Should I Use an Independent Shop or Dealer for Car Repairs?The best way to choose a shop is to check out the factors that appear on our Ratings Tables. But even without such detailed investigation, you can boost your odds of getting good repairs by selecting the right type of shop. Our Ratings Tables show which shops perform warranty work for car manufacturers, which indicates shops that belong to new-car dealerships.

As you can see from the figure below, when we compare dealers to non-dealers on results from our surveys of consumers and on price, non-dealers scored better on all measures.

Our advice: Unless the work you need is covered by a new-car warranty or manufacturer recall, use an independent shop, not a dealership.

Except for getting free in-warranty repairs, there’s little reason to use a dealer’s repair shop. Many consumers believe dealers have access to proprietary knowledge, sophisticated diagnostic software, and better tools than independent garages. That’s not true. Both dealers and non-dealers subscribe to the same databases—for example, Indentifix and ShopKey Pro—that provide repair instructions, diagrams, and news from manufacturers. Although many car dealerships feature spacious, nifty-looking workstations, independents have access to the same tools and equipment. Despite what dealerships would have you believe, local garages can access the same information, software, and equipment.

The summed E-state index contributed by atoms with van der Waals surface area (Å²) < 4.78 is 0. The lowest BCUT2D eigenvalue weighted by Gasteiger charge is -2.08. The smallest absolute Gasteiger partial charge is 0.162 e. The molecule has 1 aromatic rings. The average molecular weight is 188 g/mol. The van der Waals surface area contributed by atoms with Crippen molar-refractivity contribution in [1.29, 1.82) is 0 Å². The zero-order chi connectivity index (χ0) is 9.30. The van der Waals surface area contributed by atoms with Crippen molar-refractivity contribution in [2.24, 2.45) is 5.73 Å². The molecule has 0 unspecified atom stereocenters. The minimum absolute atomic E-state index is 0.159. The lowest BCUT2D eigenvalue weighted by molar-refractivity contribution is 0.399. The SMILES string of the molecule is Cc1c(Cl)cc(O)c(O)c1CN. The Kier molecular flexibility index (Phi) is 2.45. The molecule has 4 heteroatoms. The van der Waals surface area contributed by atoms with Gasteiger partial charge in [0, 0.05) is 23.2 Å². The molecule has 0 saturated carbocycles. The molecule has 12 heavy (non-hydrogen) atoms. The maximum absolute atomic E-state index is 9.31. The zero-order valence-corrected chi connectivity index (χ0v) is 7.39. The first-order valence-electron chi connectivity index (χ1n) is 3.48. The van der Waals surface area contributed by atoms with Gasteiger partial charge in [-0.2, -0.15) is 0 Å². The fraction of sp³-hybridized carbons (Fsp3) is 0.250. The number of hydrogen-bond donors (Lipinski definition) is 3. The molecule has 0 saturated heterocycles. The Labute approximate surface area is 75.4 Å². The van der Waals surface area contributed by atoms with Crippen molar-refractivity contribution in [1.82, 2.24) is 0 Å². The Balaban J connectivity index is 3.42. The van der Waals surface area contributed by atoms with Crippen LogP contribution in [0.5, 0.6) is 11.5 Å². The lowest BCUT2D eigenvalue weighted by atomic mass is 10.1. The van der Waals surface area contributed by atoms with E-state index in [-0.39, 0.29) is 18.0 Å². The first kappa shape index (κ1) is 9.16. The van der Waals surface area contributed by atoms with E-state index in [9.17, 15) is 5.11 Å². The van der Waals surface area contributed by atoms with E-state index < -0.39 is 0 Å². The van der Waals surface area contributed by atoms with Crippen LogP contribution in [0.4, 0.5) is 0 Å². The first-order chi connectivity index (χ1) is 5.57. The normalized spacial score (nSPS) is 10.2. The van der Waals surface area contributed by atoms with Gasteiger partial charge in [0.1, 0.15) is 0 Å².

Dealers’ quality scores may suffer somewhat because they tackle harder jobs. They argue that they get blamed for manufacturing defects, tend to work on new cars (which owners are pickier about), and get jobs too difficult for independents to handle. But after analyzing actual success rates on emissions-related repairs (as evaluated by state inspectors), we find independents perform substantially better than dealerships.